But the likelihood is that the euro will survive because a breakup would be devastating not only for the periphery but also for Germany. It would leave Germany with large unenforceable claims against the periphery countries. The Bundesbank alone will have over a trillion euros of claims arising out of Target2 by the end of this year, in addition to all the intergovernmental obligations. And a return to the Deutschemark would likely price Germany out of its export markets – not to mention the political consequences. So Germany is likely to do what is necessary to preserve the euro – but nothing more. That would result in a eurozone dominated by Germany in which the divergence between the creditor and debtor countries would continue to widen and the periphery would turn into permanently depressed areas in need of constant transfer of payments. That would turn the European Union into something very different from what it was when it was a “fantastic object” that fired peoples imagination. It would be a German empire with the periphery as the hinterland.

I believe most of us would find that objectionable but I have a great deal of sympathy with Germany in its present predicament. The German public cannot understand why a policy of structural reforms and fiscal austerity that worked for Germany a decade ago will not work Europe today. Germany then could enjoy an export led recovery but the eurozone today is caught in a deflationary debt trap. The German public does not see any deflation at home; on the contrary, wages are rising and there are vacancies for skilled jobs which are eagerly snapped up by immigrants from other European countries. Reluctance to invest abroad and the influx of flight capital are fueling a real estate boom. Exports may be slowing but employment is still rising. In these circumstances it would require an extraordinary effort by the German government to convince the German public to embrace the extraordinary measures that would be necessary to reverse the current trend. And they have only a three months’ window in which to do it.

We need to do whatever we can to convince Germany to show leadership and preserve the European Union as the fantastic object that it used to be. The future of Europe depends on it.

A few points. I'm not even sure the eurozone has three months. If the summit taking place at the end of this month, that Soros mentions, does not come up with something solid that "the markets" believe in, the run on banks in Greece and Spain will likely intensify at that point.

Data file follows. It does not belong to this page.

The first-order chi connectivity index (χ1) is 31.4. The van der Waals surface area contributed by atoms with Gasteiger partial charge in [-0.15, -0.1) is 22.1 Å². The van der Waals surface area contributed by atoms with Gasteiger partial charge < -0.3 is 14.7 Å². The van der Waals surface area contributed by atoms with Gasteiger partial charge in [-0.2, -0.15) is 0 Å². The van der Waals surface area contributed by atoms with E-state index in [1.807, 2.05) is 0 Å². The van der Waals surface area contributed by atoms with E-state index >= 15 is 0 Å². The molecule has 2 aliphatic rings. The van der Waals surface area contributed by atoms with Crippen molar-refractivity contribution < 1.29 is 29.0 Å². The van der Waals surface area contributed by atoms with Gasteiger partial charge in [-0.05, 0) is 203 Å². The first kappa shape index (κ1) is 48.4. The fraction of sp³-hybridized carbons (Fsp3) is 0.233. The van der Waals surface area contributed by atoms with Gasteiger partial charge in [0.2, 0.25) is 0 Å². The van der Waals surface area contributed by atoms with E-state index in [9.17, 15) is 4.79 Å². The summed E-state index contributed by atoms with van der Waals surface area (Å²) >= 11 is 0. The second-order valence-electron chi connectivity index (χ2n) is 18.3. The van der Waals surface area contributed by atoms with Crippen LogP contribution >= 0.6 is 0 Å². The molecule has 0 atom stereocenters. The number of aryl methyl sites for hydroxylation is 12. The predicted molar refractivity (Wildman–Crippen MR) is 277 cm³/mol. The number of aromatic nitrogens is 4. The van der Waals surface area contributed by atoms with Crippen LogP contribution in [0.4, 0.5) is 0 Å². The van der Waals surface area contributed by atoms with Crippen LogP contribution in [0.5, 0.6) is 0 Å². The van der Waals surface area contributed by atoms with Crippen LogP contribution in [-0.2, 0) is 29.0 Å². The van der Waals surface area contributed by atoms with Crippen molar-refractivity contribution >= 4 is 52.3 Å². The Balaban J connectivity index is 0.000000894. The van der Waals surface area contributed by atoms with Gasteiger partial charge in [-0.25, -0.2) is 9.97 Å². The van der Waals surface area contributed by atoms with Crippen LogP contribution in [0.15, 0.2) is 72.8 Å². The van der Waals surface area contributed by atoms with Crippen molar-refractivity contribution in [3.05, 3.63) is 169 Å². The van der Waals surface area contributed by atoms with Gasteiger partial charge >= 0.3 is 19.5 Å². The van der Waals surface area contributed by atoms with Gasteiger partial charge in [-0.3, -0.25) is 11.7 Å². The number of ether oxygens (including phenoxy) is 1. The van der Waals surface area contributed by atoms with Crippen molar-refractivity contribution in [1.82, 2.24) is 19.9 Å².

Either, the ECB continues to print to provide funds for Greek and Italian banks at that point or it is game over. If it is money printing, then it will be a stealth bailout program.

But, Soros is wrong, the creditors don't hold all the cards, it is really a game of chicken between debtors and creditors, with the debtors not caring if they win. They have options. The debtors can simply refuse to pay bankster debt and see if the German's pay the bills (Through agreed upon ECB money printing). If the German's fail to agree to such a program, the Greeks can leave the EZ, return to the drachma and default on the debt or pay it out in devalued drachma.

The banksters are pushing for the Germans to agree to a further bail out and they are using the crisis to force a tighter fiscal union. In many ways such a union will, indeed, look like a German empire with a hinterland.

But, when you come down to it, it's the people versus the banksters. Will the officials of EZ countries turn their rule making authority over to a unified EZ or will the people of the EZ countries raise enough hell to prevent such an occurrence.

The clock is ticking and as Soros says:
It is impossible to predict the eventual outcome...But the likelihood is that the euro will survive.
And that will be terrible for freedom loving people throughout the EZ, as the central planners will be doing more central planning over a larger area as part of the plan to "save" the euro.



  1. "But, Soros is wrong, the creditors don't hold all the cards"

    This must be the Soros for public consumption side. Creditors are only in the driver's seat when their debtors have their accounts current or at the very least have enough collectible assets to cover their account. Any lender will tell you that. Pure BS!

  2. The average Europeans are being fed for quite a while now with dripping social engineering goo; small voter empty promises, somebody else money for not working government benefits,free this and that. The transformation is profound and truly astounding. They have become dumb and indecisive midgets waiting for their daily crumbs. Blinking like a dear in the headlights,and not knowing how to pull a quick Icelander on the asset stripping banksters.

  3. Robert,

    See if you can do a podcast with Max Keiser on this. I think it'd be interesting to hear you two discuss.